Why Zack Snyder’s “The Fountainhead” Will Be an Important Movie

Matthew Loffhagen
Warner Bros
(Photo: Warner Bros)

It’s official – or, at least, as official as anything can get on Twitter. Zack Snyder’s production company, Cruel and Unusual Films, has revealed that the director’s next movie will be “The Fountainhead”.

This is a movie that Snyder has wanted to make for a while. An adaptation of Ayn Rand’s infamous novel, the story will allow Snyder a chance to overtly commit his personal beliefs to film. Plus, it’ll force audiences everywhere to sit through extended metaphors that sounds like the Green Goblin’s power monologue in the original “Spider-Man”.

A lot of people take umbrage with Snyder’s moralizing in his movies. Especially considering that his own personal morals line up pretty perfectly with most supervillains.

A large part of the reason why “Batman v Superman” has been remembered as such a terrible movie is because Snyder attempted to bend this bizarre Randian logic around a superhero who embodies its literal opposite.

But is it such a big deal if Snyder wants to make “The Fountainhead”?

A Limited Audience

This is a movie Snyder’s been threatening to make for a very long time now. By this point in his career, the only people who’ll actually want to see it will be his die-hard fans.

It’s not like a movie from the guy who directed half of “Justice League” will carry much sway with the wider public. The audience for “The Fountainhead” have already decided that they’re fully on-board with Snyder’s particular aesthetic and moral viewpoint.

If anything, “The Fountainhead” is a much better fit for Snyder than anything he’s done recently. He won’t have to entirely gut a familiar childhood superhero (or even an edgy Alan Moore creation) in order to make them spout his own personal philosophies.

The thing that makes “Batman v Superman” feel so silly is just how seriously the movie takes itself. It’s a gritty war movie wrapped up in a grungy veneer that pays lip service to ‘50s comic books. It’s weird.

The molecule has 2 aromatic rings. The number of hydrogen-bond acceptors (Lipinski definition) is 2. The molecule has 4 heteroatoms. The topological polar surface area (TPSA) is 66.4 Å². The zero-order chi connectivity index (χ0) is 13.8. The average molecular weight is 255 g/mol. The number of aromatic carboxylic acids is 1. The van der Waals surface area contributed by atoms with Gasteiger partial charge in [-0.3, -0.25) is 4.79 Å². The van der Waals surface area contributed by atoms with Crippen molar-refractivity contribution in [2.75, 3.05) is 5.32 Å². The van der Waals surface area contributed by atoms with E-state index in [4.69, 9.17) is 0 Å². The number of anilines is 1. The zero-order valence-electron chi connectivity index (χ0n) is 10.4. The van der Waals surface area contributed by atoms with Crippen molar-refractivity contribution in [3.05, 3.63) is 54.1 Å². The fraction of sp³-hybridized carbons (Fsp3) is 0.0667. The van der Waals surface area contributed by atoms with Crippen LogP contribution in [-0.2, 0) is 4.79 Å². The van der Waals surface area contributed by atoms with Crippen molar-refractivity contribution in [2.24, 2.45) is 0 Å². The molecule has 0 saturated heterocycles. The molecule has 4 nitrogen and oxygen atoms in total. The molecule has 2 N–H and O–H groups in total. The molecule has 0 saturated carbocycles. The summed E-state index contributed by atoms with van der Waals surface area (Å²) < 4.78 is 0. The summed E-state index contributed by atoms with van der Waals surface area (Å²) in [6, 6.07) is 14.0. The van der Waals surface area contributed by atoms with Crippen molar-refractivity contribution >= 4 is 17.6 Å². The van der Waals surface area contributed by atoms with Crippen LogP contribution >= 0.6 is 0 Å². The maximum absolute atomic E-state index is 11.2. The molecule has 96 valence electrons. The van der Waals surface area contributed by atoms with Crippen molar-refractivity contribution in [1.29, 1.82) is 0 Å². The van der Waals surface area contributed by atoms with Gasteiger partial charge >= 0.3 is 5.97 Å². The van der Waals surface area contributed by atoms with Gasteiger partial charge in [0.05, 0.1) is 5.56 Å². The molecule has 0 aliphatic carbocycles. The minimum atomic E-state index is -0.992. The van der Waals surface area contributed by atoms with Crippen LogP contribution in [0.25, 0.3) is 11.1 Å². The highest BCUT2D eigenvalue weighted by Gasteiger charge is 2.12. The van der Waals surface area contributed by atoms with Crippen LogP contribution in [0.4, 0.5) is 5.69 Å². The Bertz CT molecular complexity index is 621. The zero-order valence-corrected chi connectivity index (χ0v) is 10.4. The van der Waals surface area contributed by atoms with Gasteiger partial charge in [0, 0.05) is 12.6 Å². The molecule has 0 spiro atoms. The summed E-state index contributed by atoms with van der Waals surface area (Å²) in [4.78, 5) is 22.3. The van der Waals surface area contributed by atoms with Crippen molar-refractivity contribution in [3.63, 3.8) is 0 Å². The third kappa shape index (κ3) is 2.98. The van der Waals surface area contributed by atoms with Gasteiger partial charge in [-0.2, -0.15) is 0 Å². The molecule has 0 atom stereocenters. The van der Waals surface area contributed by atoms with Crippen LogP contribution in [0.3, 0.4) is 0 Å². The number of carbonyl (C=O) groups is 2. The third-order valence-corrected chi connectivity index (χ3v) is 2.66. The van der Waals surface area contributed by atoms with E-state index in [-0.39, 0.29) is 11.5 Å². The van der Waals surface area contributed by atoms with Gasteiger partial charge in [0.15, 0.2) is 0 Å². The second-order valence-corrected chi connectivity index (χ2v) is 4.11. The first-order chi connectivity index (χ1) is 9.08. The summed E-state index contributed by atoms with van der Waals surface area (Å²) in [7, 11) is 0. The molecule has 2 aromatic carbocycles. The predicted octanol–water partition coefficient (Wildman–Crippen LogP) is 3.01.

I can’t say that I agree with any of Ayn Rand’s teachings. If anything, I’m pretty opposed to the entire philosophy that humans should primarily look out for themselves and let others suffer alone.

At the same time, I’m aware that the world needs a cavalcade of different voices and opinions in order to drive public discussion. It’s important for Snyder’s views to be heard, if only so that people can debate (and, hopefully, reject) Randian philosophy.

“The Fountainhead” won’t be my kind of movie, and I’m fine with that. I’m happy for Zack Snyder to go off into his own little corner to continue making dark, depressing films that appeal to a devoted audience of supporters.

Saving Superman

Many people will probably enjoy “The Fountainhead”, and that’s fine. For those who won’t enjoy it, we don’t have to watch it – but we can also use it to keep tabs on how the general discussion surrounding Ayn Rand’s philosophy has evolved.

Primarily, though, the biggest reason I’m happy for Zack Snyder to make “The Fountainhead”, is it means he won’t be ruining any more comic book superhero films.

That in and of itself seems like an appealing reason to let him do his own thing.

As for whether “The Fountainhead” will be worth watching, that all depends on just how tolerant you are of slow-motion.

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